Revised 2018

Your guide to thyroid cancer

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Content overview

What are the main types of thyroid cancer?

How is thyroid cancer diagnosed?

What is the treatment for thyroid cancer?

What kind of follow-up will I receive?

What about other types of thyroid cancer?

How will I cope?

What is the outlook?

Some important points

Cancer of the thyroid gland is rare, but it is increasing in incidence. Any cancer diagnosis is alarming, but thyroid cancer has a very high cure rate, and fortunately, most patients go on to live a full and normal life.

What are the main types of thyroid cancer?

The types of thyroid cancer that doctors see most are papillary thyroid cancer and follicular thyroid cancer (together referred to as ‘differentiated’ thyroid cancer but other less common forms of thyroid cancer are also seen. This Guide will concentrate on the differentiated thyroid cancers as these are by far the most common. Other forms of thyroid cancer may need different ways to treat them. ’Differentiated’ means the cancer cells have similar features to normal thyroid cells.

How is thyroid cancer diagnosed?

If you notice a lump in your neck or have any other symptoms such as rapid growth of a goitre, or symptoms of a hoarse voice, or difficulty in swallowing, you should see your family doctor (GP). Not all lumps, nodules or swellings in the thyroid gland are cancerous – in fact most lumps and swellings in the thyroid gland are benign (not-cancer). It is most important, though, that any lump or swelling discovered should be investigated. Likewise, an increase in size of an existing thyroid lump needs to be investigated. Your GP will examine you, carry out thyroid blood tests and may refer you to the hospital to see a specialist for further tests.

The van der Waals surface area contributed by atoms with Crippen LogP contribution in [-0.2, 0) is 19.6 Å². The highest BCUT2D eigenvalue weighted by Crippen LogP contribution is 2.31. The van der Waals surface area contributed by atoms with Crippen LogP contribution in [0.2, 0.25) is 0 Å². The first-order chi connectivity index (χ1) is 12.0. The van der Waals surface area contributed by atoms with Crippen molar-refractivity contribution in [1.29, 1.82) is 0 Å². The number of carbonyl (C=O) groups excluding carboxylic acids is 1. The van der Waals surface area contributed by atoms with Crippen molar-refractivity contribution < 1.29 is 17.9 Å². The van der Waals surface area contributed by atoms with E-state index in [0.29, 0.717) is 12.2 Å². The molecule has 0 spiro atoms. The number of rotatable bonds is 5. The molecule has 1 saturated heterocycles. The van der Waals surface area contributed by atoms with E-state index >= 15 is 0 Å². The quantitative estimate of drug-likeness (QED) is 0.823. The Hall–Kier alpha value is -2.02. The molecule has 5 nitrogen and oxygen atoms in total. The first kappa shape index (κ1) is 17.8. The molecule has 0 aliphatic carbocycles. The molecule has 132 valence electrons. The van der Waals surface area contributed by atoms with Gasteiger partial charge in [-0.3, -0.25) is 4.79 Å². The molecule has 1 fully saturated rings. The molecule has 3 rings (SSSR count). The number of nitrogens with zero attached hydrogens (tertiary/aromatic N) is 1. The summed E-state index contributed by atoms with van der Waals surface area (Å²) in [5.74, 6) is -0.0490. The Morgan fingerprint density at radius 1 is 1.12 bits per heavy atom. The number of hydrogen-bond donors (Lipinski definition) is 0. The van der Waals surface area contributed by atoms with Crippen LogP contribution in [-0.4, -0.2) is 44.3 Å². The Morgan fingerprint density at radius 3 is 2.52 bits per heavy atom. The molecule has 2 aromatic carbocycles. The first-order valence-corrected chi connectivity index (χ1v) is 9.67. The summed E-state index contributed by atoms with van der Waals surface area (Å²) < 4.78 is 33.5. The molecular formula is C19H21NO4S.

In some people, a thyroid nodule that you are not aware of may be identified during medical scanning for another condition. Depending on the size and appearance of it, this nodule may also require further testing.

The specialist will usually arrange an ultrasound examination, in some cases you may also have a fine needle biopsy (or fine needle aspiration cytology – (FNAC)) to remove cells from the lump or swelling so they can be  examined under a microscope. About 19 out of 20 thyroid lumps are benign (not cancer). In some cases the biopsy will show  there is thyroid cancer present. Unfortunately, sometimes the biopsy does not give a clear answer. In such cases the biopsy may have to be repeated or additional tests may be requested. In some cases the only way of knowing whether a thyroid lump contains cancer cells is to remove part of the thyroid gland by an operation.

What is the treatment for thyroid cancer?

That depends on the type of cancer and the stage at the time of treatment.


Papillary and follicular cancers are usually treated by removing the whole thyroid gland (total thyroidectomy). In some cases, however, only the affected side of the thyroid is removed (hemithyroidectomy). The surgeon may also remove some of the lymph nodes in the neck to check whether any cancer cells have spread. There is a small risk that surgery may damage your parathyroid glands (which control the calcium in your body) or your voice. Usually the damage  is temporary but in some cases the change may be permanent. Ask your surgeon to explain the risks to you beforehand. National guidelines recommend that your surgery is performed by an experienced endocrine or head-and-neck surgeon who frequently does thyroid and parathyroid surgery working as part of a Multi-Disciplinary Team (MDT).